Friday March 10, 2000
"Nobody ever wanted Mars the way you two did."
"The control module doesn't have enough thrust."
"Come on, people, work the problem."
"Is that what I think it is?"
"Luke needs us now."
"He would have wanted you to have this."
"I didn't come 100 million miles to turn back in the last 10 feet."
Had enough yet? If you haven't, there's a whole lot more clunky, unconvincing and just plain bad dialogue left to sample in "Mission to Mars," a movie as cold and distant as the Red Planet itself.
A notably lifeless film about the possibilities of life on Mars, "Mission" was written by Jim Thomas & John Thomas and Graham Yost from a story by Lowell Cannon and the Thomases. Between them these writers--and it's rumored that there were more--have credits on films such as "Predator," "Broken Arrow," "Hard Rain" and "Wild Wild West," so maybe the pained looks on actors Gary Sinise, Tim Robbins and Don Cheadle shouldn't come as any surprise.
Not listening very hard to these inept conversations was director Brian De Palma. Known for his virtuoso visual style, De Palma was understandably enthralled by the many technical challenges a story set almost exclusively in space vehicles and on the surface of another planet presented. As a result, "Mission to Mars" is often beautifully composed and worth looking at even when you're wishing there was some way you could turn off the sound.
Set in the near future of the year 2020, "Mission to Mars" begins, typically, with some of De Palma's trademark roving camera work servicing the dramatic dead zone, in this case a backyard barbecue and goodbye party for a team of astronauts headed for Mars.
Here's Mission Cmdr. Luke Graham (Cheadle), a caring scientist. Here's Woody Blake (Robbins), as much of a square-shooter as his "Toy Story" namesake, whose wife, Terri Fisher (Connie Nielsen), is an astronaut as well. And here's comic-relief colleague Phil Ohlmyer (Jerry O'Connell), trying without success to get unattached women to make his last night on Earth a memorable one.
The only person not here, in fact, is hotshot cover-of-Time-magazine pilot Jim McConnell (Sinise, looking, in his leather jacket and sports car, like the junior varsity version of Sam Shepard). Jim finally shows, but it's with a tear in his heart. And who could blame the guy: After training with his wife for 12 years to be the first couple on Mars, she was stricken with cancer and Jim could do no more than watch while the poor woman "wasted away in front of his eyes."
Luke goes to Mars with Jim's blessing, but then, wouldn't you know it, something sinister and inexplicable happens up there. Investigating a mysterious formation on the planet's surface, Luke and his team fall afoul of a fierce and unfriendly energy force that allows no more than a garbled message for help to reach the World Space Station.
Garbled or not, the message energizes Luke's pals Woody, Phil and Terri, who are determined to mount a rescue mission, no matter what the risk. And they insist on having grieving Jim, the space jockey's space jockey, sitting in the co-pilot's seat.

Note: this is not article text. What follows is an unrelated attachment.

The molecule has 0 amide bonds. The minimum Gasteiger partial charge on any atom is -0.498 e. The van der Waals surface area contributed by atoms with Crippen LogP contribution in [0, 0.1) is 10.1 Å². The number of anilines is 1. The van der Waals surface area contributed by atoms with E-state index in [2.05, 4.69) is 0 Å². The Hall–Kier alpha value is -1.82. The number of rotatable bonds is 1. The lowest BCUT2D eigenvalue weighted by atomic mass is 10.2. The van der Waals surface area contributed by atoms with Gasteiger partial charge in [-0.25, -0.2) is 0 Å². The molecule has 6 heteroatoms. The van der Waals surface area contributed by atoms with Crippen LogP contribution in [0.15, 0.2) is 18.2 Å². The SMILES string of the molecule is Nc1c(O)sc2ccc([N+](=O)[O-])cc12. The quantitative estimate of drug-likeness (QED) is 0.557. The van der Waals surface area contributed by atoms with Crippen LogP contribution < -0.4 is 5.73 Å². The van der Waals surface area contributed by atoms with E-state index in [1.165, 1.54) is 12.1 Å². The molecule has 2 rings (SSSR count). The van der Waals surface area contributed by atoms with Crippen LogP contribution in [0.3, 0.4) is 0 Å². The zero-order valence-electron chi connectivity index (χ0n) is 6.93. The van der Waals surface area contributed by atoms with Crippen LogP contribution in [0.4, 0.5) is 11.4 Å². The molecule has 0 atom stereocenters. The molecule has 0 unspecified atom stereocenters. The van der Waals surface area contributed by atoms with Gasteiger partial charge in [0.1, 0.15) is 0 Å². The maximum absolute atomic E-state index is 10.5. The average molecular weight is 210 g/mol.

Of course, a whole variety of troublesome situations bedevil this intrepid crew once it's airborne. Even though the events surprise Woody, Phil, Terri and Jim, they will be more than familiar to anyone who's experienced even a bit of science fiction. All the film's plotting has a pro forma feeling to it and, without the kind of pizazz the "Star Trek" movie series manages to bring to similar material, the effect is deadly.
De Palma, working with his longtime cinematographer and editor (Stephen H. Burum and Paul Hirsch, respectively) and a veteran production designer (Ed Verreaux) who is new to his team, likely spent most of his energy trying to create luminous images out of "Mission to Mars' " numerous logistical challenges.
The film's press material, much more intriguing than what's on the screen, lets you know what was involved. Interior shots were done in a facility so large that parts of the Golden Gate Bridge were once constructed there, and 55 acres of the Fraser Sand Dunes outside of Vancouver were transformed into Mars with the use of thousands of square yards of "shotcrete, a sprayable form of concrete" and then spray-painted with "100 gallons of environmentally friendly Mars Red latex paint per minute. A total of 120,000 gallons of paint were used on the Martian surface."
The most striking images are those within the space vehicles themselves. One visual inside the recovery ship's living quarters used a 3 1/2-story spinning wheel to simulate the spaceship's continual turning while the astronauts go about their daily business. It's a wonderful piece of filmmaking, but once any mouth is opened the magic is immediately tarnished. "Critical systems alert," one of the on-board computers announces at one point, and it's hard not to respond with a heartfelt "No kidding."
Mission to Mars, 2000. PG for sci-fi violence and mild language. Touchstone Pictures presents a Jacobson Co. production, released by Buena Vista Pictures. Director Brian De Palma. Producer Tom Jacobson. Executive producer Sam Mercer. Screenplay Jim Thomas & John Thomas and Graham Yost. Story by Lowell Cannon and Jim Thomas & John Thomas. Cinematographer Stephen H. Burum. Editor Paul Hirsch. Production designer Ed Verreaux. Music Ennio Morricone. Costumes Sanja Milkovic Hays. Art directors Thomas Valentine, Andrew Neskoromny. Set decorator Lin Macdonald. Running time: 1 hour, 53 minutes. Tim Robbins as Woody Blake. Gary Sinise as Jim McConnell. Don Cheadl as : Luke Graham. Connie Nielsen as Terri Fisher.Copyright © 2015, Los Angeles Times